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The Move

September 1, 2009

Jack had created a somewhat workable solution on the sofa in the front living room, where he could sit with his laptop and two stacks, one of books, the other legal pads and assorted scraps of paper, on the coffee table before him.  His writing time was limited to the hours before dawn, before the house awoke and perpetual disruption ensued. Children came downstairs from their bedrooms to crawl on him and make their demands for milk and juice and fruit and cereal. There he was exposed, sitting on the sofa attempting to write while all around him family laughed and argued, sang and complained.  Conditions were not ideal for working. But he made due, since this was really the only solution he could devise.  

He’d tried the basement: too dank, too uncomfortable, and the maze of asbestos wrapped pipes that crisscrossed overhead didn’t help his concentration, causing him to obsess about airborne toxins and cancer and dying.  He liked to work from bed, but Rachel was typically asleep at that hour of the morning and he couldn’t concentrate beside her, never mind the darkness in the room, the lights off and shades drawn.  Jack needed privacy and light and good air quality in order to work.  His demands did not seem to him to be unusual or unreasonable.  But in this house, their current place of residence, those three things were nearly impossible to come by all at once.

He was afraid to give the go-ahead though, the green light to move.  These were gears that, once set in motion, would grind their way to inevitable conclusion, disrupting everyone’s lives in the process, chewing up their summer with scheduled showings, contract negotiations, the packing of cardboard boxes.  At the end, the machine would spit them out in a foreign place, an alien environment, another old house with its own peculiar inefficiencies, its loose door knobs and drafty windows, wet cellar and dribbling shower head.  There would be no manual, no helpful “how to” books left behind.  They would have to make a new life, sort it all out for themselves.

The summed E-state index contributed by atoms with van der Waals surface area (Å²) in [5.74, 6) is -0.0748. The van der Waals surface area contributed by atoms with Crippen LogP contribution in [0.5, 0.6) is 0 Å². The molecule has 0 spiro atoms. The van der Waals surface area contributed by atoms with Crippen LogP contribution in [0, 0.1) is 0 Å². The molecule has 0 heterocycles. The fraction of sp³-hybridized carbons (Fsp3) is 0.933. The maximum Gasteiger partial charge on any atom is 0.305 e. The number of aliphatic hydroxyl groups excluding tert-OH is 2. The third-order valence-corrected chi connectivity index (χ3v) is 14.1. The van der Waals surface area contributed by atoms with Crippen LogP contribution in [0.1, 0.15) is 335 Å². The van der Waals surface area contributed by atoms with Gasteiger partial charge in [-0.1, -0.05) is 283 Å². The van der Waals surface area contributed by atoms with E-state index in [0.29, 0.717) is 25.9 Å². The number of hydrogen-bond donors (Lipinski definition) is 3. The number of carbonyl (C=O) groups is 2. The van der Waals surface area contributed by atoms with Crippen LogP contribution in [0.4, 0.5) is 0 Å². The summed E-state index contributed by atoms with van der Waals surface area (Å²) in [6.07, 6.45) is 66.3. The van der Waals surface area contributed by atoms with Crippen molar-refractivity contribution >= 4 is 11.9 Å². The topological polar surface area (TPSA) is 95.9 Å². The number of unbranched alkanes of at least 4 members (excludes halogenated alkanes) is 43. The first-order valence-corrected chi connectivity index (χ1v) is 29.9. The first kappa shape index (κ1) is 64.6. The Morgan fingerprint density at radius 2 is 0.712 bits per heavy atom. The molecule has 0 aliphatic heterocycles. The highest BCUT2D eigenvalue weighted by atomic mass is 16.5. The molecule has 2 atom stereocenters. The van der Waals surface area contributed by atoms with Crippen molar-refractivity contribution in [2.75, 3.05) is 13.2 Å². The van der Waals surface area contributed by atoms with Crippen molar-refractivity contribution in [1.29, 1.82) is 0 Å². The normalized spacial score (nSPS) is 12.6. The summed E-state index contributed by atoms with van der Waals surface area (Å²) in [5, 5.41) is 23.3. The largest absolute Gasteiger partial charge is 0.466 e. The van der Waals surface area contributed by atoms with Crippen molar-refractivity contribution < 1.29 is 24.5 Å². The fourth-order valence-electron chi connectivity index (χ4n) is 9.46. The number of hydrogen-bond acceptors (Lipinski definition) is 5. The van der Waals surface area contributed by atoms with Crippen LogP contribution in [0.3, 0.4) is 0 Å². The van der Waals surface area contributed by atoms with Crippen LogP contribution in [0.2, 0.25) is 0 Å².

In situations like this, when he was torn between two choices, opportunity beckoning with one hand and fear holding him back with the other, he would climb into bed and hope for a dream to guide him.  And he did dream that night. Though his dreams were plagued by a characteristic lack of clarity, he awoke fairly certain that his unconscious had registered its vote; the answer was slurry, inarticulate and illogical, but at least it had feeling.  The feeling of Jack’s dream was unmistakeable; wrapped up in some activity, a hybrid of chores and party preparations and casual entertaining, he felt alive and engaged and happy, and though he couldn’t precisely describe his dream location, he could assert with confidence that he’d dreamt it somewhere new and different, somewhere he had never been before.  His unconscious had voted for a move.

From notebook dated June 29, 2008.  To be continued, eventually. Maybe. I could write a novel about moving. With my eyes closed. There would be a lot of typos, but I could do it. I’m a professional. Mover, that is.  Not writer.

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2 Comments leave one →
  1. September 2, 2009 2:41 pm

    You absolutely should write the novel. You’ve got mad skills! 🙂
    Nice blog!

  2. Todd Whitney permalink
    October 12, 2009 8:57 am

    Sean, I love to read your stories, they are so insightful and many ring so familiar. You have a great talent! Kathy

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